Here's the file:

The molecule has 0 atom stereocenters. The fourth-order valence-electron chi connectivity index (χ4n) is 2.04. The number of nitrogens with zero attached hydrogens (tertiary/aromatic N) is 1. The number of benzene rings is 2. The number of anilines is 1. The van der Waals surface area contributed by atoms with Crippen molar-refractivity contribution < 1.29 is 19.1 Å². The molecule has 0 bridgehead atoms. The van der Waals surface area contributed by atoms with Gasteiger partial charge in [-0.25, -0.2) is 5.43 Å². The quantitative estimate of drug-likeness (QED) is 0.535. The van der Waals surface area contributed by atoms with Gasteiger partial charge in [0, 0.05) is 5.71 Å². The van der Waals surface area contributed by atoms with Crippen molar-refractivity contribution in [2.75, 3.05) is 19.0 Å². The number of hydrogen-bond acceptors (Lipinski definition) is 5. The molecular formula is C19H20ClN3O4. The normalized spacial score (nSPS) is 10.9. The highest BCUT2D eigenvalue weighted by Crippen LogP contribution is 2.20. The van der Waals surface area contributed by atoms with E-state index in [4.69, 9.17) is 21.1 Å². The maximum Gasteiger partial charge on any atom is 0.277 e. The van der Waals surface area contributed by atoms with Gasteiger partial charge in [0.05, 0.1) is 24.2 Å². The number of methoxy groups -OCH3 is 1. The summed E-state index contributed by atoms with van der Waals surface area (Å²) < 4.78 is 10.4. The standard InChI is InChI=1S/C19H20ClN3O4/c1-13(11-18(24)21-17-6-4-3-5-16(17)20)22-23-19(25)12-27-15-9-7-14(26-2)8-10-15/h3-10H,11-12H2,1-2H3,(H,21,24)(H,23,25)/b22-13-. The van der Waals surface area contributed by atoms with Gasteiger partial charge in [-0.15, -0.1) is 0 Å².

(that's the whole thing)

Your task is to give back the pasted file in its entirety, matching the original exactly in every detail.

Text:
The molecule has 0 atom stereocenters. The fourth-order valence-electron chi connectivity index (χ4n) is 2.04. The number of nitrogens with zero attached hydrogens (tertiary/aromatic N) is 1. The number of benzene rings is 2. The number of anilines is 1. The van der Waals surface area contributed by atoms with Crippen molar-refractivity contribution < 1.29 is 19.1 Å². The molecule has 0 bridgehead atoms. The van der Waals surface area contributed by atoms with Gasteiger partial charge in [-0.25, -0.2) is 5.43 Å². The quantitative estimate of drug-likeness (QED) is 0.535. The van der Waals surface area contributed by atoms with Gasteiger partial charge in [0, 0.05) is 5.71 Å². The van der Waals surface area contributed by atoms with Crippen molar-refractivity contribution in [2.75, 3.05) is 19.0 Å². The number of hydrogen-bond acceptors (Lipinski definition) is 5. The molecular formula is C19H20ClN3O4. The normalized spacial score (nSPS) is 10.9. The highest BCUT2D eigenvalue weighted by Crippen LogP contribution is 2.20. The van der Waals surface area contributed by atoms with E-state index in [4.69, 9.17) is 21.1 Å². The maximum Gasteiger partial charge on any atom is 0.277 e. The van der Waals surface area contributed by atoms with Gasteiger partial charge in [0.05, 0.1) is 24.2 Å². The number of methoxy groups -OCH3 is 1. The summed E-state index contributed by atoms with van der Waals surface area (Å²) < 4.78 is 10.4. The standard InChI is InChI=1S/C19H20ClN3O4/c1-13(11-18(24)21-17-6-4-3-5-16(17)20)22-23-19(25)12-27-15-9-7-14(26-2)8-10-15/h3-10H,11-12H2,1-2H3,(H,21,24)(H,23,25)/b22-13-. The van der Waals surface area contributed by atoms with Gasteiger partial charge in [-0.15, -0.1) is 0 Å².